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Vol 3, No 4
29 January 2001
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Vladimir Michalek's Andel Exit (Angel Exit, 2000)
Flying high, falling fast
Hard Stuff
Vladmír Michálek's
Anděl Exit

James Horton

Ever since its beginnings, cinema has been linked to literature. But, despite the long-standing influence of the latter on the former, the problems of adapting a written work for the screen are many, and no other style of film-making has been more full of potential pitfalls. And the more intensely literary the book, the harder it often is to translate into moving pictures.

Vladmír Michálek, therefore, must be a brave man to attempt to put on celluloid Jáchym Topol's 1995 novel of drug- and alcohol-addled love and betrayal, Anděl (literally "Angel," but in this case a reference to a Prague Metro stop), which for the film version becomes Anděl Exit (2000). Topol's first novel Sestra (City Sister Silver), published last year in English translation in the United States (the British publication occurs later this year), has already attracted comparisons with Finnegan's Wake from American reviewers for its encapsulation of street life, with the roughness of language as it is really spoken in a highly literary prose form. Clearly, if there is a difficult contemporary Czech novelist who stands out as being equally difficult to adapt for the screen, Topol is the one.

Fortuitous collaboration

Fortunately, Michálek is not only experienced at the task of converting paper works to moving images, having shot Franz Kafka's novel Amerika as his first film (in 1994), but he is also good drinking buddies with Topol himself and the poet and novelist collaborated with Michálek on the screenplay. In fact, this is the pair's second collaboration: the first being Michálek's "The Cards Are Dealt" episode in the five-part Praha Očima... (Prague Stories, 1999).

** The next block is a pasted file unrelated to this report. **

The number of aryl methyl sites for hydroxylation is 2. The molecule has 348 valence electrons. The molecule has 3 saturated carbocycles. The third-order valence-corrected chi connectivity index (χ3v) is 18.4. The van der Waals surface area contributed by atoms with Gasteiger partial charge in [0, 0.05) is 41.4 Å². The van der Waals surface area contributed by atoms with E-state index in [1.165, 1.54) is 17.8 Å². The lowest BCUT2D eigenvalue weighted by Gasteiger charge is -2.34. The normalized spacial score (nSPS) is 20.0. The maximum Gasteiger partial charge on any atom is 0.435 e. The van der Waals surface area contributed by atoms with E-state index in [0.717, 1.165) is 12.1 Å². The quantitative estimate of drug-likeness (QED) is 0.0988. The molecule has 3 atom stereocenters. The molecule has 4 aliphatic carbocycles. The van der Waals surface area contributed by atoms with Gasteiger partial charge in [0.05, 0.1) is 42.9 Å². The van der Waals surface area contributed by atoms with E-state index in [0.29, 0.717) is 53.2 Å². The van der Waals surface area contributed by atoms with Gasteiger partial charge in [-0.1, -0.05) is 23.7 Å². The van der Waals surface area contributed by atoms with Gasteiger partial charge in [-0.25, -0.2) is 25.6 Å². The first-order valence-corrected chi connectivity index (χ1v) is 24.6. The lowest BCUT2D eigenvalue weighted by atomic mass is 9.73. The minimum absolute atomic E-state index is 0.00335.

Vladimir Michalek's Andel Exit (Angel Exit, 2000)
Visual flare
But, perhaps more importantly, Michálek has also called on the talents of Slovak cinematographer Martin Štrba. Štrba's amazing achievement is to turn Topol's prose into a hallucinogenic stream of visual images, with a colour scheme that alternates between the cold blue greys of the Prague 5 district to intense warm reds and neon blues. Štrba shot the film on digital video and the resulting hand-held shakiness and the rapid editing add to the intensity of the experience. Anděl Exit is, therefore, an attempt to film not just the plot of the original novel but also its substance.

High as kites

The substance of Anděl Exit is very much one of a bad trip. Mikeš, a hip drifter, is set to kick his drug addiction once and for all. His
Vladimir Michalek's Andel Exit (Angel Exit, 2000)
Mikeš goes through hell on earth
developing love for his new next-door neighbour, Jana, seems the perfect source of balance to stabilise his life. But an unwelcome visit changes all that: wideboy Lukáš and tartish Kája talk Mikeš into having one last trip, during which he grows closer to Kája, to the point that he flys out to South Africa with her and soon is manufacturing designer drugs.